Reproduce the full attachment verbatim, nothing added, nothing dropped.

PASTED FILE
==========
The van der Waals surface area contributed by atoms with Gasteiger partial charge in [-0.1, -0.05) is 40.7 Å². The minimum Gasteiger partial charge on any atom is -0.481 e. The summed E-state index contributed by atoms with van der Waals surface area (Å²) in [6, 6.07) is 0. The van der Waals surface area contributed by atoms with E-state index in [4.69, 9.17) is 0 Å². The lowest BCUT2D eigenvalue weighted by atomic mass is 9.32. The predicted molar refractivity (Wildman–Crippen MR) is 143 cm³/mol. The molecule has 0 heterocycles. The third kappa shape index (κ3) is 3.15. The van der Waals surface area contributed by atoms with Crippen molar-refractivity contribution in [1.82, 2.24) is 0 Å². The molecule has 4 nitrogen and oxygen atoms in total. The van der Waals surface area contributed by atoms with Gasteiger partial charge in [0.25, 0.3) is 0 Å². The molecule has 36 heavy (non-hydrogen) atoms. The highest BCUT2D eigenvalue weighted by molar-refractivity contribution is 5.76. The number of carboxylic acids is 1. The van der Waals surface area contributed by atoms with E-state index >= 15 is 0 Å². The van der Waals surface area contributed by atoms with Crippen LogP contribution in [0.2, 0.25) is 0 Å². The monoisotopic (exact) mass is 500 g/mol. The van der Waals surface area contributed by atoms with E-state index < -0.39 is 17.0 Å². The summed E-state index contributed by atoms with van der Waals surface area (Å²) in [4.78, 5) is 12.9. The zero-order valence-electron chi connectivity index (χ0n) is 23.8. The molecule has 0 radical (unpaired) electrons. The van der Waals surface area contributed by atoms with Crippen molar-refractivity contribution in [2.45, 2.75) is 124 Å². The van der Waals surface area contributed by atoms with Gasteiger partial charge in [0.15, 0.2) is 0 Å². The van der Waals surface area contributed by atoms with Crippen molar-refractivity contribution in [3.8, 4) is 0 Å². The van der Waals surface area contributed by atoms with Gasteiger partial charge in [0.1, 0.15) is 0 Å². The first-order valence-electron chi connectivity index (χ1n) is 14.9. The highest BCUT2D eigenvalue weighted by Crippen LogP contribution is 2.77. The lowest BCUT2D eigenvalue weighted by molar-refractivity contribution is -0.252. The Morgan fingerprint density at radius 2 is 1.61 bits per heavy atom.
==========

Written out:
The van der Waals surface area contributed by atoms with Gasteiger partial charge in [-0.1, -0.05) is 40.7 Å². The minimum Gasteiger partial charge on any atom is -0.481 e. The summed E-state index contributed by atoms with van der Waals surface area (Å²) in [6, 6.07) is 0. The van der Waals surface area contributed by atoms with E-state index in [4.69, 9.17) is 0 Å². The lowest BCUT2D eigenvalue weighted by atomic mass is 9.32. The predicted molar refractivity (Wildman–Crippen MR) is 143 cm³/mol. The molecule has 0 heterocycles. The third kappa shape index (κ3) is 3.15. The van der Waals surface area contributed by atoms with Crippen molar-refractivity contribution in [1.82, 2.24) is 0 Å². The molecule has 4 nitrogen and oxygen atoms in total. The van der Waals surface area contributed by atoms with Gasteiger partial charge in [0.25, 0.3) is 0 Å². The molecule has 36 heavy (non-hydrogen) atoms. The highest BCUT2D eigenvalue weighted by molar-refractivity contribution is 5.76. The number of carboxylic acids is 1. The van der Waals surface area contributed by atoms with E-state index >= 15 is 0 Å². The van der Waals surface area contributed by atoms with Crippen LogP contribution in [0.2, 0.25) is 0 Å². The monoisotopic (exact) mass is 500 g/mol. The van der Waals surface area contributed by atoms with E-state index < -0.39 is 17.0 Å². The summed E-state index contributed by atoms with van der Waals surface area (Å²) in [4.78, 5) is 12.9. The zero-order valence-electron chi connectivity index (χ0n) is 23.8. The molecule has 0 radical (unpaired) electrons. The van der Waals surface area contributed by atoms with Crippen molar-refractivity contribution in [2.45, 2.75) is 124 Å². The van der Waals surface area contributed by atoms with Gasteiger partial charge in [0.15, 0.2) is 0 Å². The van der Waals surface area contributed by atoms with Crippen molar-refractivity contribution in [3.8, 4) is 0 Å². The van der Waals surface area contributed by atoms with Gasteiger partial charge in [0.1, 0.15) is 0 Å². The first-order valence-electron chi connectivity index (χ1n) is 14.9. The highest BCUT2D eigenvalue weighted by Crippen LogP contribution is 2.77. The lowest BCUT2D eigenvalue weighted by molar-refractivity contribution is -0.252. The Morgan fingerprint density at radius 2 is 1.61 bits per heavy atom.